Franklin's Notes

Categories of graphs

The following are commonly used categories whose objects are graphs:

One might ask to what extent simple graphs and directed graphs can be "encoded" in terms of each other. That is, are there ways of expressing simple graphs as directed graphs or directed graphs as simple graphs in ways that preserve their symmetries to a great extent?

Proposition 1. There exists a full and faithful functor $F:\mathsf{SimpGph}\to\mathsf{Dgr}$.

Proof. Simply consider the functor that maps each simple graph to a digraph by replacing each edge between a pair of vertices with the two directed edges between those pairs of vertices. $\blacksquare$

This is not much of a surprise, since simple graphs "contain less information" than directed graphs in a manner of speaking. But what about the other way around? The question of how best to represent directed graphs as simple graphs is much less obvious.

Conjecture 1. There exists no full and faithful functor $F:\mathsf{Dgr}\to\mathsf{SimpGph}$.

Proposition 2. There exists a faithful functor $F:\mathsf{Dgr}\to\mathsf{SimpGph}$ that reflects and creates isomorphisms.

Proof. Suppose $G=(V,E)$ is a given digraph. We will describe a functor $F:\mathsf{Dgr}\to\mathsf{SimpGph}$ by defining the image $FG$ for every graph $G\in \mathsf{Dgr}$. Let $FG = (V',E')$ where $V'=V\times 4 \cup 14$. The vertices in $V'$ will be partitioned into $6$ subsets, according to this image:

The vertex subsets $V_1,V_2,V_3,V_4$ are equal to $V\times{1},V\times{2},V\times{3},V\times{4}$ respectively, and the additional $14$ vertices are used in $V_5$ and $V_6$, which receive $6$ and $8$ vertices respectively. Edges are drawn according to the following rules:

So we have defined the action of $F$ on the objects of $\mathsf{Dgr}$. Now we must define its action on the morphisms. If $f:G=(V,E)\to H=(W,D)$ is a homomorphism of directed graphs, then we define $Ff$ as the morphism which sends the elements of $V_5$ and $V_6$ to the corresponding elements of $W_5$ and $W_6$, and sends and it is simple to verify that this is, in fact, a graph homomorphism $Ff:FG\to FH$. Faithfulness is also easy to verify, for if $f_1,f_2$ are distinct morphisms in $\mathsf{Dgr}$, then there exists $v$ such that $f_1(v)\ne f_2(v)$, meaning that $(Ff_1)((v,1))\ne (Ff_2)((v,1))$ and hence $Ff_1\ne Ff_2$.

Now we show that $F$ creates isomorphisms - that is, if $FG$ and $FH$ are isomorphic in $\mathsf{SimpGph}$, it follows that $G$ and $H$ are isomorphic in $\mathsf{Dgr}$. Suppose that $f':FG\to FH$ is an isomorphism. By inspecting the structure of the constructed graph, we may see that the only cycles of odd lengths are the triangle in $V_5$ and the pentagon in $V_6$. We may conclude that $f$ sends corresponding vertices of $V_5$ and $V_6$ onto corresponding vertices of $W_5$ and $W_6$ respectively. The vertices of $V_1,V_2,V_3,V_4$ can also be characterized as follows:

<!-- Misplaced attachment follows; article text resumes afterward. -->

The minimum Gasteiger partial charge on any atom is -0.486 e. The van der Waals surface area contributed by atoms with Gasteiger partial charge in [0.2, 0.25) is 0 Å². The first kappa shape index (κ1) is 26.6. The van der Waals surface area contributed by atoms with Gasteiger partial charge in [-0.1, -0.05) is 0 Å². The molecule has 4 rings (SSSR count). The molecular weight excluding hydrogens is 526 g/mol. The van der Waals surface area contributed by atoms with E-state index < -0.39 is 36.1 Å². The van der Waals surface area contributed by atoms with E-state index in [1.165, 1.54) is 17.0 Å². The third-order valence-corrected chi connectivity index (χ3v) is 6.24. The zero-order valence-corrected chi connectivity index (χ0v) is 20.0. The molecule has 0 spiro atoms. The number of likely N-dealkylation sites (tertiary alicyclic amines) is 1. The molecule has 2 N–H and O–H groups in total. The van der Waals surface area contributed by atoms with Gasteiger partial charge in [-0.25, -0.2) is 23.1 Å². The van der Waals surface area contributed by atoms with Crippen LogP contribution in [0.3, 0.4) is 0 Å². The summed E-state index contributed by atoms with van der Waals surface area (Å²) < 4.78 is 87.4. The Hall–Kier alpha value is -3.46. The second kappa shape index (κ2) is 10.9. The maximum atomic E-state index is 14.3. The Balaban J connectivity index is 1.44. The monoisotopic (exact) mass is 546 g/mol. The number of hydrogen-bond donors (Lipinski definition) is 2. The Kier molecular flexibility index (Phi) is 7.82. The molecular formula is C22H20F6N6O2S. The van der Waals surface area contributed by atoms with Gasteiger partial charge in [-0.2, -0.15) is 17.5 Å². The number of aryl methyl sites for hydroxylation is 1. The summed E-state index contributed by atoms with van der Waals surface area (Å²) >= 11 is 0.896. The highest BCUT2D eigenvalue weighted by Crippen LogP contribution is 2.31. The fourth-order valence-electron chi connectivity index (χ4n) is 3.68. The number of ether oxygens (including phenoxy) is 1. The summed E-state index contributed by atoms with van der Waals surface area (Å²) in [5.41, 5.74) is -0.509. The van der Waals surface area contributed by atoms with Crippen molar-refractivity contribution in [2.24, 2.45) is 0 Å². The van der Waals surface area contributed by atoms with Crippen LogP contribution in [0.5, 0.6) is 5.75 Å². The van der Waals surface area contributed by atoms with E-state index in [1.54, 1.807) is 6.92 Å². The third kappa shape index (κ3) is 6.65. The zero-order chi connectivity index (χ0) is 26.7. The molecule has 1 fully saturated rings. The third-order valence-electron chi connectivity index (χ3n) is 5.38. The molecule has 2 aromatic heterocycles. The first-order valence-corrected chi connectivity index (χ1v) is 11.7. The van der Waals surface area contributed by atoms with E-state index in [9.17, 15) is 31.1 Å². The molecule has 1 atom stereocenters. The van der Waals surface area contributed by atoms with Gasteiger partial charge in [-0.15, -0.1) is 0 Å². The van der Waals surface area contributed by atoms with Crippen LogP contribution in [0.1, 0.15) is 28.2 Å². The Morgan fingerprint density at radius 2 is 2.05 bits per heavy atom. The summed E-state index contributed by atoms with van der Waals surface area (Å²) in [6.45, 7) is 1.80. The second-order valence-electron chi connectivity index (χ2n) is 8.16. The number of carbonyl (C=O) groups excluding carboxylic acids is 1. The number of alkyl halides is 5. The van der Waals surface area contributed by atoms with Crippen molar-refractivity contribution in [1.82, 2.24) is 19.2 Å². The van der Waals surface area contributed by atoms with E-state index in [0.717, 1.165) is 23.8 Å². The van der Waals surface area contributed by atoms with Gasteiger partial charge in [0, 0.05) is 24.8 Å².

This means that $f'$ must send vertices in $V_1,V_2,V_3,V_4,V_5,V_6$ to vertices in $W_1,W_2,W_3,W_4,W_5,W_6$ respectively, since it is an isomorphism. Now we are ready to define an isomorphism $f:G\to H$: simply let $f(v)=w$ iff $f'((v,1))=(w,1)$, which is a valid definition because we know that $f'$ maps vertices in $V_1$ to vertices in $W_1$. We also have that

From the isomorphism $f':FG\to FH$, we have constructed an isomorphism $f:G\to H$, showing that our functor $F$ creates isomorphisms.

We can similarly show that $F$ reflects isomorphisms, or that $f:G\to H$ is an isomorphism whenever $Ff$ is an isomorphism. If $Ff:FG\to FH$ is an isomorphism, clearly it must send each vertex in $V_i$ to a vertex in the corresponding $W_i$, and it must do so injectively and surjectively, as explained above. Because of how $Ff$ is defined piecewise on the $V_i$, it follows that $f$ must be both injective and surjective. If $f$ were not an isomorphism, then there would necessarily exist some $v_1,v_2$ such that there is no directed edge from $v_1$ to $v_2$ in $G$ but there is a directed edge from $f(v_1)$ to $f(v_2)$ in $H$. But this would mean that $(v_1,1)$ and $(v_2,4)$ would be nonadjacent in $FG$ while $f((v_1,1))$ and $f((v_2,4))$ would be adjacent in $FH$, contradicting the fact that $Ff$ was postulated to be an isomorphism. Hence, we have that $F$ reflects isomorphisms. $\blacksquare$

Note that the functor $F$ described in the above proof is not necessarily surjective on isomorphisms. That is, if $f'$ is an isomorphism of $FG$ and $FH$, there does not necessarily exist any morphism $f:G\to H$ such that $Ff=f'$. However, if there does, it must be an isomorphism (since $F$ reflects isomorphisms).

NOTE: The above proof still feels a little suspicious to me, and there may be some holes that I'm missing...

MacLane has an interesting way of defining graphs categorically. He says that a directed graph $G$ consists of a set $O$ of objects/vertices and a set $A$ of arrows/edges, and a pair of functions $\partial_0,\partial_1:A\rightrightarrows O$ where $\partial_0$ gets the initial vertex/domain of each $f\in A$, and $\partial_1$ gets the terminal vertex/codomain of each $f\in A$. A morphism of graphs, or a digraph homomorphism, consists of a pair of functions $D_O:O\to O'$ and $D_A:A\to A'$ such that It is straightforward to see that this is equivalent to the usual definition of a graph homomorphism for (not necessarily simple) digraphs. This definition, although somewhat obscure, is illuminating because it reveals that the category $\mathsf{Dgr}$ is equivalent to the functor category $\mathsf{Set}^{\rightrightarrows}$, where $\rightrightarrows$ represents the category $\cdot\rightrightarrows\cdot$ with two objects.



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